That’s where I came in. Thomas Geary, one of Brightman’s wealthy backers and the father of one of our former wine store employees, got the idea that I could magically clear the state senator’s name. My reputation was for luck, not skill. As my early clients had too often said, “We tried good, now we’re going to give luck a chance.” I guess, if I want to be honest, they were right. I was lucky. My luck extended as far back as 1972. On Easter Sunday of that year, a little girl named Marina Conseco was kidnapped off a Coney Island street. And once seventy-two hours passed,
the search for Marina silently morphed into a search for her remains. I found Marina severely injured but alive at the bottom of an old wooden water tank. She had been molested, then tossed in the tank and left to die. To this day, I’m not sure what made me look up and notice the tanks and think to search them. I was lucky then. I was lucky with Brightman too.
We were on the 7 train heading back home from Shea. Sarah was sleeping with her head of damp red curls resting on my leg. I was hot and tired too, but my eyes kept drifting to the front page of the
that the man across the car from me was reading. On it was a picture of evil personified, a serial rapist the papers had dubbed Ivan the Terrible. He had scraggly hair, a cruel condescending smile, and black eyes. They were the blackest eyes I’d ever seen: opaque as the ocean on a moonless night. With a little bit of digging, I found a connection between Moira and Ivan. He eventually confessed to her murder. I was a little
lucky with that one. It all came just a bit too easily. In spite of it, I found the real facts behind the fabricated truths that had been sprinkled on the ground before me like so many bread crumbs.
I could never go to a game or drive past Shea Stadium without thinking of Sarah’s first Mets game. Every year I renewed my Mets season tickets, but it wasn’t the same without her and it was never going to be the same. These days I usually gave my tickets away to Aaron’s kids or Carmella’s little cousins or clients. I checked the Arrivals screen for the hundredth time in the last ten minutes and noticed Sarah’s flight number was flashing. So far, I had been able to filter Ivan the Terrible’s kind of evil out of my kid’s life and I meant to keep it that way. I dialed Carmella’s cell number.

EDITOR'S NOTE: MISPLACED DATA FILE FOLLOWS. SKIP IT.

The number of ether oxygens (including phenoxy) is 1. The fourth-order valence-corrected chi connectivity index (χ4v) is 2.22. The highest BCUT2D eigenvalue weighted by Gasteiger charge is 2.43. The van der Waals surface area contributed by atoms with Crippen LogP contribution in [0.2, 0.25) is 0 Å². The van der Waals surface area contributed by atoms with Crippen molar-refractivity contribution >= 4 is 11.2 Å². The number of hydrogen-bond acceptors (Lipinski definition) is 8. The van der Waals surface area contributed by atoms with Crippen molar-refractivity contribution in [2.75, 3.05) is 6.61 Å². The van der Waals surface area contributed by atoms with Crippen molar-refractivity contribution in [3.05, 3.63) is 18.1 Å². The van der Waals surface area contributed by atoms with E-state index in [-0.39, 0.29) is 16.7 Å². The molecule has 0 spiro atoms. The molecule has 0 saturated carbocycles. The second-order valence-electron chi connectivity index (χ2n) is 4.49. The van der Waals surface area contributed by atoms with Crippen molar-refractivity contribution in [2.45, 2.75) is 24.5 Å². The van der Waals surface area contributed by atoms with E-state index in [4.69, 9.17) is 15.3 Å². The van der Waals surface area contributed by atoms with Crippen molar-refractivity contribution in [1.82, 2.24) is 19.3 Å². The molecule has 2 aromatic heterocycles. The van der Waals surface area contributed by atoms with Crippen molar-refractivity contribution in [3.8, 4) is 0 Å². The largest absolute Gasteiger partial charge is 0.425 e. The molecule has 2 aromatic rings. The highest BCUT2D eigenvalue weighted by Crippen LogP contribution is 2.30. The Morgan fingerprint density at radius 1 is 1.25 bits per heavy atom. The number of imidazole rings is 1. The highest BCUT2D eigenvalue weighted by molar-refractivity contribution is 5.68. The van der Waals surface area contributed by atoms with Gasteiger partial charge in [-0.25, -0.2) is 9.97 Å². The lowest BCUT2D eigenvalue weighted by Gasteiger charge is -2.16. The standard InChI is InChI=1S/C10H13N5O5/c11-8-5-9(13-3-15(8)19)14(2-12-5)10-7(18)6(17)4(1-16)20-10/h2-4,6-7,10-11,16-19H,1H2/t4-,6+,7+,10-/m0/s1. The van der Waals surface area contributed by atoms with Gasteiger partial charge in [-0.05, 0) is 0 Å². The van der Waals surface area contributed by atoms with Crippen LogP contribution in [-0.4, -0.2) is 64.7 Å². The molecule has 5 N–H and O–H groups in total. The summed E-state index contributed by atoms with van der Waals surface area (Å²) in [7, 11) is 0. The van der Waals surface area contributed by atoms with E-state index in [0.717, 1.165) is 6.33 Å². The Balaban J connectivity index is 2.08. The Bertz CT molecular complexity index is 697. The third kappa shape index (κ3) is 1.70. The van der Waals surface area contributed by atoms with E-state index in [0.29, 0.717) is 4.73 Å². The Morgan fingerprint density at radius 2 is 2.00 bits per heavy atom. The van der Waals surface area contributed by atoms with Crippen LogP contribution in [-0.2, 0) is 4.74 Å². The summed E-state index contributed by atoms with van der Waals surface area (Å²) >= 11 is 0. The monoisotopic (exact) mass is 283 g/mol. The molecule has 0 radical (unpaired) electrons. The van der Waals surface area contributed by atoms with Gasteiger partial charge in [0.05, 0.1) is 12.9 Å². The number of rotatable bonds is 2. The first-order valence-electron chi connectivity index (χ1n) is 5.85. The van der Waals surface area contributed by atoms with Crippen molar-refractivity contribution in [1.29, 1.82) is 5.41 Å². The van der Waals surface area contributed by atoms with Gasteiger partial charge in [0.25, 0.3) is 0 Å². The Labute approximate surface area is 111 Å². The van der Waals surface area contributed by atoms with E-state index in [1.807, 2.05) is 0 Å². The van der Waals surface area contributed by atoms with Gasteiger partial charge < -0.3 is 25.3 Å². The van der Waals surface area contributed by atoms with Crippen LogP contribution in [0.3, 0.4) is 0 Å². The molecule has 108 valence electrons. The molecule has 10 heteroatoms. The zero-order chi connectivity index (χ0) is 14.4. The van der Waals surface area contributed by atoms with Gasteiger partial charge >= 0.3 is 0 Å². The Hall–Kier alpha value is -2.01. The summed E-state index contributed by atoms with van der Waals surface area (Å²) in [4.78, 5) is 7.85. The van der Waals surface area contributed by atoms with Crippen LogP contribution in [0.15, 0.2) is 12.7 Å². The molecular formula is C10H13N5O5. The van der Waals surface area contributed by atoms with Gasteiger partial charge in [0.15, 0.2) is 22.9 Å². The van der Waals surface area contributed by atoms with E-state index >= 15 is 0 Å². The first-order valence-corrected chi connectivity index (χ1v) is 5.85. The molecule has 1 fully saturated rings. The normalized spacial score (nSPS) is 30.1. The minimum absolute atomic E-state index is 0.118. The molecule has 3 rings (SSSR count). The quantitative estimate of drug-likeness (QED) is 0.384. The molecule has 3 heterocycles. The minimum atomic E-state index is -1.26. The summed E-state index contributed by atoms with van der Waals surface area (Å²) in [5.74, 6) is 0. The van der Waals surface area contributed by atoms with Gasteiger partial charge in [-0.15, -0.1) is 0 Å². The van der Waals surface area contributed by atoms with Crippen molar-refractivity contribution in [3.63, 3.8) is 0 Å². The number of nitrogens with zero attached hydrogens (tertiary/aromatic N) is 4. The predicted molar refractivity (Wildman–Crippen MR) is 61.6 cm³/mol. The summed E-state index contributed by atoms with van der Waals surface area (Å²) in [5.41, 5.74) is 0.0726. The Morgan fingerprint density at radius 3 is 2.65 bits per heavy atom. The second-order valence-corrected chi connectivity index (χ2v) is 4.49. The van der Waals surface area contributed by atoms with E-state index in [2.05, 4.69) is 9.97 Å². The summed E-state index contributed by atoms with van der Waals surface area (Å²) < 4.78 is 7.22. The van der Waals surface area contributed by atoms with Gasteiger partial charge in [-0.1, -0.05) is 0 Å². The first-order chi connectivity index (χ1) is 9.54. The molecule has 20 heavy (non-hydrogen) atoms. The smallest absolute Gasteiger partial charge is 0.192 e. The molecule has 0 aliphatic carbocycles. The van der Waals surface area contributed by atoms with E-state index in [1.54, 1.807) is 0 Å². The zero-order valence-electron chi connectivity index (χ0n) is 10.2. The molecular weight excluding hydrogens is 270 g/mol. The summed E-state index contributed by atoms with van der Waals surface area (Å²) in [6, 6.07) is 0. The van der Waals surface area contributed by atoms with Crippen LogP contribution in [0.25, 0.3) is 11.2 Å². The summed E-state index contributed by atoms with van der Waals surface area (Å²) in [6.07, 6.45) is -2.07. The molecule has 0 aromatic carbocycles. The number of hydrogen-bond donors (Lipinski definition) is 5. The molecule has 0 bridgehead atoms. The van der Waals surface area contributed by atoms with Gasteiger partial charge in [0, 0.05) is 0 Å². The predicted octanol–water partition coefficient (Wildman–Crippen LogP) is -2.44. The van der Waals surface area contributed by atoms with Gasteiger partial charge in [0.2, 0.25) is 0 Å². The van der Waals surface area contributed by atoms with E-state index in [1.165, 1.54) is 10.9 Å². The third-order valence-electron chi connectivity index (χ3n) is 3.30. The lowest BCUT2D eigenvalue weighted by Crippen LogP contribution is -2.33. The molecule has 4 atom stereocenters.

“What?” she barked. “It’s so fucking noisy in here.”
“Her flight’s landed.”
“No shit! There’s like a screen two feet from my face.”
“You remember what Sarah looks—”
“For chrissakes, Moe! I know your daughter for ten years. I know what the fuck she looks like. I could spot that red hair from halfway across the state.”
“What the fuck’s eating you lately?”
“My stomach’s been bothering me for weeks. I’m sorry, Moe, I know I been cranky.”
“Okay, she should be getting down here in a few minutes.”
“Don’t worry. Anybody comes near her, I got it covered.”
“I got my eye on a few mutts, but you know these town car drivers try to scam rides. We’ll see soon.”
Not everything I got right was about luck. I was a good cop before
my accident. I still possessed the ability to anticipate, to see what might be coming around the next corner, and what I saw coming was trouble for Sarah. Whoever had done this stuff with Patrick had gone through a lot of trouble. So far the only direct targets had been Katy and me, but if you really want to hurt, frighten, or generally fuck with people, you go after their kids. That’s why I had arranged for Carmella to come to the airport before me and stake out the baggage claim area. She was less certain about the setup than me.